Introduction

Trade is a powerful engine for growth and jobs in Europe. According to the European Commission, each additional €1bn of exports supports 14,000 additional jobs across the EU, and the spirits sector is no exception.  Our export success (€10bn in 2015) generates investment and employment in regions where our products are made.  For example, small and large Scotch and Irish whisk(e)y producers have made important investments to meet the growing worldwide demand, like the creation of new distilleries.  Investments are also being made in new bottling plants which have considerable knock-on benefits for other sectors, such as glass manufacturers, coopers, transporters and packagers.  

The EU is considering strategies and policies to sustain growth and stability in today’s highly globalised economy.  As far as international trade is concerned, our answer is to call for ‘more Europe’.  The elimination of high import tariffs and other barriers such as discriminatory tax policy, insufficient intellectual property protection or complex custom procedures need to be addressed by the EU through the conclusion of ambitious Free Trade Agreements (FTAs) with our main trading partners, a reinforced market access strategy, and credible enforcement mechanisms.  Of course, while this would be advantageous to the large spirits producers, it is especially beneficial to the vast number of small craft distilleries working in the spirits sector.  Independent or family owned distilleries who may not have the resources to compete internationally as of yet, might be able to after the implementation of the FTAs.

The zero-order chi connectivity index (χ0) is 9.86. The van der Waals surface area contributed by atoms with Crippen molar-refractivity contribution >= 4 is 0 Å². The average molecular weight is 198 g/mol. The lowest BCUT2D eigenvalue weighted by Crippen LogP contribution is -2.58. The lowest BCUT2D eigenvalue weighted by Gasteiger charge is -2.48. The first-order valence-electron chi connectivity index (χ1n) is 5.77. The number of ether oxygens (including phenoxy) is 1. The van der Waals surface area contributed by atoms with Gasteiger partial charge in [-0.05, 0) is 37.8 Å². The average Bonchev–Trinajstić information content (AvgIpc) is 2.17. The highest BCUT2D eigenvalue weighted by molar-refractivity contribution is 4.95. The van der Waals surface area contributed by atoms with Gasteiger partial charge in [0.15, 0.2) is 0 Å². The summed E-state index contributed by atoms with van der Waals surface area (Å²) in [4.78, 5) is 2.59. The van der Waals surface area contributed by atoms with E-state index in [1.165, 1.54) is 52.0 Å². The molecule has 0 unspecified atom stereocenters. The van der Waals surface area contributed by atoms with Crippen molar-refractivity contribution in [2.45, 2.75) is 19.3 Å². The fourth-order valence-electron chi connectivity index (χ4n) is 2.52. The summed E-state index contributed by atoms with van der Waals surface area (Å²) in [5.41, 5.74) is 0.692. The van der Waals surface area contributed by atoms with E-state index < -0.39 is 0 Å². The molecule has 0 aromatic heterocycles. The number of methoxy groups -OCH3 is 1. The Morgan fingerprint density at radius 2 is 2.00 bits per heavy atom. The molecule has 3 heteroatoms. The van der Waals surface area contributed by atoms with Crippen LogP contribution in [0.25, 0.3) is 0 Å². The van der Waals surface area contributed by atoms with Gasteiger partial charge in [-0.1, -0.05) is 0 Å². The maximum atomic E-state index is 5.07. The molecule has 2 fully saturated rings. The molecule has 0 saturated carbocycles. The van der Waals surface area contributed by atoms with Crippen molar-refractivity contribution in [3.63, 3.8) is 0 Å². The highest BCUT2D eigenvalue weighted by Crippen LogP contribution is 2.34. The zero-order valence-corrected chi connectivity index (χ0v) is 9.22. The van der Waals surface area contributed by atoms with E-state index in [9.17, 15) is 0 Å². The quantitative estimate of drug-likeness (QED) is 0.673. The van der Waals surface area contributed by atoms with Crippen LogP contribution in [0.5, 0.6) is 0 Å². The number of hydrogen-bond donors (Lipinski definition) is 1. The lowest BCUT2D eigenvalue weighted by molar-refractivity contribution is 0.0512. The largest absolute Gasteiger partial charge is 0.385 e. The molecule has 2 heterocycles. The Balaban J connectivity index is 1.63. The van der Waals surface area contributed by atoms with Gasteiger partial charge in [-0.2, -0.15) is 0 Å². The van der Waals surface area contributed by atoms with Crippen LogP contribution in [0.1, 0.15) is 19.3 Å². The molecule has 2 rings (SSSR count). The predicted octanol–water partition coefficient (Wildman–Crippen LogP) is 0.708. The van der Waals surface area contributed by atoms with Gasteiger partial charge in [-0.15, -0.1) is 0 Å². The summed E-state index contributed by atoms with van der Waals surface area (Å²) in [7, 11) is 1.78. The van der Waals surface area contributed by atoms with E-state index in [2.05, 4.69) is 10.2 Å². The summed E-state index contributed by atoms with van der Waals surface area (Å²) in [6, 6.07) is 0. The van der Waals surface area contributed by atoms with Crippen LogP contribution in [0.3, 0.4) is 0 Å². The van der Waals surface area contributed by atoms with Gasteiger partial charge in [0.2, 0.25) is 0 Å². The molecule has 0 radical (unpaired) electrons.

“Trade is the backbone of jobs and growth strategy in the EU. FTAs and GIs promote and protect traditional European spirits production. To reap the benefit to the European economy enforcement of these agreements is vital. ”
David Martin, MEP